South Korea, Chaebols
The South Korean development pattern entailed a tremendous economic success story as its
expansion has been one of the fastest in the world between 1961 and 1990. The GNP grew of 7.1
percent every year1. Plus, in spite of the 1998 financial crisis and negative growth rates, the country
recovered quickly and is part of the four Asian tigers along with Taiwan, Singapor and Hong Kong.
This impressive economic take off occurred in the 1960s, right after the military coup of
Park Chung Hee, who overthrew Syngman Rhee's regime. After 1961, Park launched an array of
reforms that deeply modified the core structure of the Korean market organization, that went from
an agrarian- to an industrial-based economy. This one-of-a-kind model was based on the close
relationship between a strong State and the Chaebols, it is to say big family owned enterprises comparable to the Japanese zaibatsus. It promoted a developmental state, supposed to be totally
independant and committed to the elimination of cronyism.
Nevertheless, even though this pattern evolved and is still considered today as extremely
efficient, it failed to adress the corruption issue as the Asian financial crisis eventually revealed it.
Ramping corruption never ceased and became part of the society's mechanisms. It could be either
functional or irrevelent, but it was always there.
In this regard, we can argue that corruption might be compatible with development to some
extent. Yet, did corruption impede or fuel the South Korean rise? What influence did it have,
through the Chaebols, on democracy?
To figure out better the Korean situation, it seems necessary to hark back to its history after
the war that split the peninsula. Then, I will analyze the main pattern of developement implemented
in South Korea and try to explain how it shaped (or not) cronyism. Last, I will discuss the today's
situation, influenced by a strong will of the population to struggle against corruption.
[...] Indeed, the Kennedy administration wanted to urge the anticommunist countries to industrialize their economy and provided aids to South Korea. Yet, Park refused to jeopardize the partnership that existed between the state and the business groups and softened his tone. He stressed transparency by changing certain rules. The new nature of this relationship was formal and not personal and collusive as it was under Rhee. Plus, the state imposed its will over the Chaebols as it aimed to play a major guidance role in the nation's economic development. [...]
[...] Even though they were accused of bribery, the corporations remained out of troubles because they were indispensable for the South Korean economy. The state needed to cooperate with the Chaebols to implement its policies more than ever. The avent of the Chaebols Republic entailed a high level of corruption despite Chun's promises. Plus, the Chaebols had access to priviledged informations, concerning the purchasing of lands for instance. The issue of land speculation became a serious problem throughout the 1990s. The rapid growth of cities in the 1970s provoked a land shortage and the price of land and housing skyrocketed. [...]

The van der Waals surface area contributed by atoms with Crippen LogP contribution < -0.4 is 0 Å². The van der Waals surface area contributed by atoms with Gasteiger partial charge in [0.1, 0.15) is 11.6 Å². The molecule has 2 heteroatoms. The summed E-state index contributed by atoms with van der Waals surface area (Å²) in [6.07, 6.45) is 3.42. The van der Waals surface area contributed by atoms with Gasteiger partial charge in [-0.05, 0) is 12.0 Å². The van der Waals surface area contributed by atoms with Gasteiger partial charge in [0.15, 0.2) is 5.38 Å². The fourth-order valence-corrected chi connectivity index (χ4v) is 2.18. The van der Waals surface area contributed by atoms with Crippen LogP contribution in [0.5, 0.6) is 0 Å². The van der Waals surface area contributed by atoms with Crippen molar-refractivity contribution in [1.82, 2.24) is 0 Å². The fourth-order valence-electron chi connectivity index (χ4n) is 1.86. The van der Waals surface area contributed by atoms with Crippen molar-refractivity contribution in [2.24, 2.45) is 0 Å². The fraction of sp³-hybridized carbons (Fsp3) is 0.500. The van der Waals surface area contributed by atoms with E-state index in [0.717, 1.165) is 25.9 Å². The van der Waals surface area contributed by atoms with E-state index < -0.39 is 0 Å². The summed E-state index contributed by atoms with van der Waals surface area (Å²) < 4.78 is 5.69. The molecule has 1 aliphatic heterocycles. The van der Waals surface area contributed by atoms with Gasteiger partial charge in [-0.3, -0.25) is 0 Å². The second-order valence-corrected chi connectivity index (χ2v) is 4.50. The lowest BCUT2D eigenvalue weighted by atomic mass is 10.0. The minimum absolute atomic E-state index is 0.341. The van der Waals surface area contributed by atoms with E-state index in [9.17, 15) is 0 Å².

[...] Corrupt politicians and heads of Chaebols had to pay for what they did. Nevertheless, the 1996 national elections revealed that Kim Young-Sam was not totally clean. Moreover, the Chaebol-centered economy started to face new problems and turned out to lack efficiency. Its legitimity was not recognized anymore and collusive practices were blamed. The Hanbo corruption scandal and its bankruptcy in 1997 revealed corrupt relations between the firm and Kim Young-Sam's son, which put an end to the President's career. Civic organisations reinforced their action for the 2000 legislative elections associations gathered to create the citizens alliance for general election (CAGE). [...]
[...] Explaining Corruption in South Korea, Relative to Taiwan and the Philippines, Focusing on the Role of Land Reform and Industrial Policy 1990s. Like Chun, the succeeding presidents tried to implement measures to reduce industrial concentration but failed in practice to attain this objective. In the early 1980s, the government decided to help sectors in need rather than those promised to a bright future. Moreover, the firms would benefit from loans for only three years in order to avoid rent-seeking activities and to preserve market competition. [...]
[...] Press point of view is also found in Peter Evans' work. Indeed, the sociologist argues that a mature Weberian bureaucracy constituted the main asset of the State in this process. This was due to the rapid expansion of education in South Korea who even began to export educated persons abroad through the 1960s. The country created a class of managers and engeeners dedicated to national industrialization. The developmental alliance was compounded of bureaucrats, capitalists, politicians and the military. Since labor was excluded, as well as the landlord class, the State became incredibly strong and willing to pursue industrialization. [...]
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